Wednesday, November 7, 2012

How to Locate a Rogue DHCP Server on an SBS Network

If you use Windows Small Business Server, you may not realize it has an odd quirk. When the DHCP server on an SBS server see communication from another DHCP server, the DHCP server on SBs shuts down. I suspect this it an attempt to be a good network citizen and get out of the way if DHCP is not required from SBS. Basically, in case you didn't know how to configure DHCP on your network SBS gets it out of the way.

Unfortunately the times I see the DHCP server shut down in SBS is when a rogue DHCP server is introduced to the network. Typically this occurs when users bring in a home router to use as a wireless access point or a switch. They often don't realize that DHCP is enabled on these devices.

How do you identify a rogue DHCP server?

The most common symptoms of a rogue DHCP server on an SBS network are:
  1. The DHCP service on the SBS server stops.
  2. Computers are getting an incorrect IP address or DNS server

How do you find the rogue DHCP server?

If you are lucky you are aware of new devices brought into the network. Based on this information you may be able to track down the bad device. However, in most cases, you don't know about new devices. So, what steps can we follow to track this sucker down:
  1. In the System event log on the SBS server there will be an event generated when the DHCP service is stopped.  Event 1053 with the Source DHCP-Server indicates the IP address for the rogue DHCP server.
  2. Try connecting to the IP address with a web browser. If this is a home router or WAP brought into the office, it will probable have a web site for configuration. At the very least this might help you identify the brand of device and indicate what you physically need to be looking for.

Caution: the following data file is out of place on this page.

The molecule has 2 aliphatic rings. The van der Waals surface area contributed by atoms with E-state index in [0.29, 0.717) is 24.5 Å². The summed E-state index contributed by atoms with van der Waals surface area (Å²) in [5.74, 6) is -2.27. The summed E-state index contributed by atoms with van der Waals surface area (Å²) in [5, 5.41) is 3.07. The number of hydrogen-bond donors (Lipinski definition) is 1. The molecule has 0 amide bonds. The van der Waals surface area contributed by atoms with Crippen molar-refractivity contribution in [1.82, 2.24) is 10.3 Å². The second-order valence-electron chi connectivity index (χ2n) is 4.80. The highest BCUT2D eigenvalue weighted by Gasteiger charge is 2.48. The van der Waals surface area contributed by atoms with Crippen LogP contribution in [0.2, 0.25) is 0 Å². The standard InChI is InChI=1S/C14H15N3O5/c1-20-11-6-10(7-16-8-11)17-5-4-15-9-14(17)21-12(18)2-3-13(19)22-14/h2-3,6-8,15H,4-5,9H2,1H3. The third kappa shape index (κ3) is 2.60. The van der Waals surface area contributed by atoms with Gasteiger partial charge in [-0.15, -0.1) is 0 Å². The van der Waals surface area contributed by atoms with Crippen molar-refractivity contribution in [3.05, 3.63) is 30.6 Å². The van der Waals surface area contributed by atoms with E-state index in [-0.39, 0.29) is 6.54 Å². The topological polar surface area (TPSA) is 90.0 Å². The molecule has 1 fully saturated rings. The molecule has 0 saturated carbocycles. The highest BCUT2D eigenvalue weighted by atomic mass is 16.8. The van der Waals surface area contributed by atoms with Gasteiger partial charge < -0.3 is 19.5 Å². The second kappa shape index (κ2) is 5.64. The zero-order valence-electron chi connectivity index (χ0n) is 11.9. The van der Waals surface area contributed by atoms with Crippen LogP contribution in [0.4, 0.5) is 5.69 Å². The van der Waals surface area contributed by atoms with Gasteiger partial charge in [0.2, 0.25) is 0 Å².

3. Try to ping the IP address of the rogue DHCP server. If you are lucky it responds back. Then use arp -a to list the MAC address of that IP address.
  4. If you have web-managed switches, you can log on to the web site for your switches and identify the port that the MAC address is attached to. That will give you the location of the offending device.
  5. If you don't have web-managed switches, you can use the MAC address to identify the vendor of the equipment causing the issues. Then at least you know what brand of equipment you are looking for.
You can lookup vendors from MAC addresses here:


  1. Three things:
    1. The SBS server is likely not in the same L3 (IP) subnet as the rogue DHCP server, so will not know it can ARP for it - so it will probably never show up in the SBS server's ARP table.
    2. "ipconfig /all" from any Windows client picking up a lease from the rogue DHCP server will show the address of the DHCP server. Pinging it from a DHCP client should reveal the MAC address via the ARP table.
    3. If your switch isn't managed, you can try using a packet generator (in Unix: "ping -f", in Windows try either nping [] or the 32-bit-only "traffic" []), and then go look at your switch to see which light is blinking the most!

  2. I found a utility today that monitors the network specifically for DHCP traffic. It will do a DHCP request and identify offers that it receives. It will also display other DHCP requests and offers that it sees on the network.